Lack of water and inadequate sanitation
A child’s well-being is highly dependent on both the quality and the availability of water, and on how well this precious resource is managed. Around the world, both biological disease agents and chemical pollutants are compromising drinking-water quality. Contaminated water causes a range of diseases which are often life-threatening. Of the waterborne diseases affecting children, the most deadly are diarrhoeal infections. Childhood diarrhoea is closely associated with insufficient water supply, inadequate sanitation, water contaminated with communicable disease agents, and poor hygiene practices.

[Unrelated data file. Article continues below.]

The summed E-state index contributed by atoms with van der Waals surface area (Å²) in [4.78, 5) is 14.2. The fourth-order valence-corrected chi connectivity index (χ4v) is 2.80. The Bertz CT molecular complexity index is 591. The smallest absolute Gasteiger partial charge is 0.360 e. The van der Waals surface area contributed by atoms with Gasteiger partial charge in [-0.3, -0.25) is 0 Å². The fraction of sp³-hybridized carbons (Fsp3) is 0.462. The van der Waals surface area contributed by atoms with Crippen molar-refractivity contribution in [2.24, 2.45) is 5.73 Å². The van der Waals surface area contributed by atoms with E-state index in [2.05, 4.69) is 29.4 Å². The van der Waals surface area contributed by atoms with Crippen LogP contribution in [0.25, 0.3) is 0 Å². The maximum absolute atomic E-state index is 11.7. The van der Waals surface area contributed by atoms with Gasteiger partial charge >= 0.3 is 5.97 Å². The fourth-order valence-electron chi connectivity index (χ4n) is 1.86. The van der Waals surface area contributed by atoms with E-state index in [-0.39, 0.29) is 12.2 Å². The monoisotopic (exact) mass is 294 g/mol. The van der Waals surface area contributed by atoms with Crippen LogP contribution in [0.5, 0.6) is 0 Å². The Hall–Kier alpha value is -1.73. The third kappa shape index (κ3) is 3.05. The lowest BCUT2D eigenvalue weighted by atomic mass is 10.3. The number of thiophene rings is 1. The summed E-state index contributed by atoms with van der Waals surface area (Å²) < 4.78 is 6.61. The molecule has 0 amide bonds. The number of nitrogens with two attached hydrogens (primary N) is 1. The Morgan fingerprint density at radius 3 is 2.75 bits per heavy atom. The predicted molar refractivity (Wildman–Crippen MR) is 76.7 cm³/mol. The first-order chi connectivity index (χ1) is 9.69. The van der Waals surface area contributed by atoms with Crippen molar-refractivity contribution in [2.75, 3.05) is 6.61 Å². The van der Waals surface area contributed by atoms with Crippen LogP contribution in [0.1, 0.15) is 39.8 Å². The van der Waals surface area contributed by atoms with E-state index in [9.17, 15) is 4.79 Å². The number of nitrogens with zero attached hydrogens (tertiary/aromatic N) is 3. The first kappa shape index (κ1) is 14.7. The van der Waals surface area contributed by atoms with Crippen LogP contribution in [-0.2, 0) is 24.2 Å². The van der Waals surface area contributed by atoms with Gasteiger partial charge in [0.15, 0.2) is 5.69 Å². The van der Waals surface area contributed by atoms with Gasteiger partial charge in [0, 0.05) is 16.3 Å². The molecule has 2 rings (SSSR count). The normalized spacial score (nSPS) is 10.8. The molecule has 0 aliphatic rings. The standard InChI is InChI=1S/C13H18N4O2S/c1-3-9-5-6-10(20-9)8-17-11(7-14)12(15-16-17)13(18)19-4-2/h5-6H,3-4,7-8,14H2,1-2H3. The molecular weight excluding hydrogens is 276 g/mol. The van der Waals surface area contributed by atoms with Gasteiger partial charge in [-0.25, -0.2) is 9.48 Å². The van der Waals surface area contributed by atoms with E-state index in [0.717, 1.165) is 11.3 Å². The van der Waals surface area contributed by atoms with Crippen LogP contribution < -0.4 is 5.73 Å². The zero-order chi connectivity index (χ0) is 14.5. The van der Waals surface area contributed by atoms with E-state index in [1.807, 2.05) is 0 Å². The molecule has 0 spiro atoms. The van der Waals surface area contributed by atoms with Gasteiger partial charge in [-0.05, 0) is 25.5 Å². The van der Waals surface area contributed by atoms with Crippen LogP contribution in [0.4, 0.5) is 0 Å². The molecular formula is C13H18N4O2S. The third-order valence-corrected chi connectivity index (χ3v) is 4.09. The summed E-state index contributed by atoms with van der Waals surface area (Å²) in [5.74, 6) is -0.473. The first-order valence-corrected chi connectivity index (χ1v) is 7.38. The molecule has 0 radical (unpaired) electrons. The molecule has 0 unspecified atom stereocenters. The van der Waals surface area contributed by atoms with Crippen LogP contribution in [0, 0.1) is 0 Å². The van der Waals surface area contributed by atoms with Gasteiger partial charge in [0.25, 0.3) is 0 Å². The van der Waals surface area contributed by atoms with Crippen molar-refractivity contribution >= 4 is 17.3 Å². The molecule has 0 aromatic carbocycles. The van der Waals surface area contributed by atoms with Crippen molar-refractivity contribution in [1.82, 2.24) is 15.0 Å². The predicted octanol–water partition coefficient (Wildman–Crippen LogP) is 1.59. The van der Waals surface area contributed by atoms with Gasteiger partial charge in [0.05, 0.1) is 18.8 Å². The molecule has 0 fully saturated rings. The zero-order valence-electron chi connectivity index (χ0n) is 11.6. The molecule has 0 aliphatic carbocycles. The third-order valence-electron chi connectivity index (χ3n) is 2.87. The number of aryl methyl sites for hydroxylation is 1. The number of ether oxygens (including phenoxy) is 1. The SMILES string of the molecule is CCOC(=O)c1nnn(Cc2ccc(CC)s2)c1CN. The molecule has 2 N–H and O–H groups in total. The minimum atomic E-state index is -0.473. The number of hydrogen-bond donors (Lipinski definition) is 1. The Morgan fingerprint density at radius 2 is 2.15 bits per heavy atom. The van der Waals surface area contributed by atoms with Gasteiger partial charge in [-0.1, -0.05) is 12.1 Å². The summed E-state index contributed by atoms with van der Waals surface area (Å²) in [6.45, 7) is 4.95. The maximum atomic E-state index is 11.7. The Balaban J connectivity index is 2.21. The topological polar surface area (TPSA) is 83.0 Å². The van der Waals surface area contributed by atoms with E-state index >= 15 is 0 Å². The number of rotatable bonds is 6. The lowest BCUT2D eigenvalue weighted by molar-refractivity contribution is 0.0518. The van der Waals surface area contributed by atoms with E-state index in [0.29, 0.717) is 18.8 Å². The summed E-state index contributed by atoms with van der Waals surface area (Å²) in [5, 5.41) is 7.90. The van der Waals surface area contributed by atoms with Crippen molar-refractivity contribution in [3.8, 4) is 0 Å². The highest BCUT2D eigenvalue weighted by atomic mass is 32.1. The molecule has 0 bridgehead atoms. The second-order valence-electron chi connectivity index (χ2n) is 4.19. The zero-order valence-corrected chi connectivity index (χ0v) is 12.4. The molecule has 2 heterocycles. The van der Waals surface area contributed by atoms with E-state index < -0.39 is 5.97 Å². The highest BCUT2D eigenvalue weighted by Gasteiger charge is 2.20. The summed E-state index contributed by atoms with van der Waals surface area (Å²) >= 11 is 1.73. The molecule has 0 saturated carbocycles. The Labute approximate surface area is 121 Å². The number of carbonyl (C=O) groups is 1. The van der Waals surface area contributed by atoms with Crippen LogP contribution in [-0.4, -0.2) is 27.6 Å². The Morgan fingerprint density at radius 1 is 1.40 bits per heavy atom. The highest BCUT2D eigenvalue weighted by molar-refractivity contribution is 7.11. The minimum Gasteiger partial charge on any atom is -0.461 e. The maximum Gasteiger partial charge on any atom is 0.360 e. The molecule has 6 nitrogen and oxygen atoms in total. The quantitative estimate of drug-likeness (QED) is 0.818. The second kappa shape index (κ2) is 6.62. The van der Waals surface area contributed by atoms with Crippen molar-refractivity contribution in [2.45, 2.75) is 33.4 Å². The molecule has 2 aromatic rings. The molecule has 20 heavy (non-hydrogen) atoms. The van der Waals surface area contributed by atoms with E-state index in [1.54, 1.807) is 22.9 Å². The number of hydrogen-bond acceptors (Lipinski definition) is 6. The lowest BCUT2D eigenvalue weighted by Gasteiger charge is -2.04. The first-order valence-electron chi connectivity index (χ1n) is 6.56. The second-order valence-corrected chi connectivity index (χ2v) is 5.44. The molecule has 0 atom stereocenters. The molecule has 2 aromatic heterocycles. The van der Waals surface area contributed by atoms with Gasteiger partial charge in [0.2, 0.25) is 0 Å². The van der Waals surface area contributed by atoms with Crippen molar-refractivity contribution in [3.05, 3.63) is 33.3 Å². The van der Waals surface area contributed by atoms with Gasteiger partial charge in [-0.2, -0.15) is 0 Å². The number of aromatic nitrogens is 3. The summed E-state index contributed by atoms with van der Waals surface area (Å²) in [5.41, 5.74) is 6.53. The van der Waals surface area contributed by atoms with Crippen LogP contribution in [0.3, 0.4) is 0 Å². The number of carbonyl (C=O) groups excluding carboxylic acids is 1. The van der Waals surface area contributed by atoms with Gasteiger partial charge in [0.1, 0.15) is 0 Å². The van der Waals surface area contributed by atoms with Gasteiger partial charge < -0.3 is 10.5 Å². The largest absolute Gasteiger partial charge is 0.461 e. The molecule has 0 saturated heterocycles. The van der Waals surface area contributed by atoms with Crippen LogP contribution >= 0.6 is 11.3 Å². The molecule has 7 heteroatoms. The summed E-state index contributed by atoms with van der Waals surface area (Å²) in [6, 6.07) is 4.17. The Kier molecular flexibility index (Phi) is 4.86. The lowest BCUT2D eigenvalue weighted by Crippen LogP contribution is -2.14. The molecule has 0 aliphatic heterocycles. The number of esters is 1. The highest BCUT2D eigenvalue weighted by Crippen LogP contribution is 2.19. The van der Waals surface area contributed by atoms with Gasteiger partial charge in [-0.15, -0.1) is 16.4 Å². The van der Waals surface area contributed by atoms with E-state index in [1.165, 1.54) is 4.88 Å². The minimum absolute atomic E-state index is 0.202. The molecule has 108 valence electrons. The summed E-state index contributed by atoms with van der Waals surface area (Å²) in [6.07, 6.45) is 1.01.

In 2015, 526 000 deaths of children under five were attributable to diarrhoea. This is a significant improvement from the 1.2 million diarrhoeal child deaths under five in 2000, due in part to improvements in WASH, along with better case management.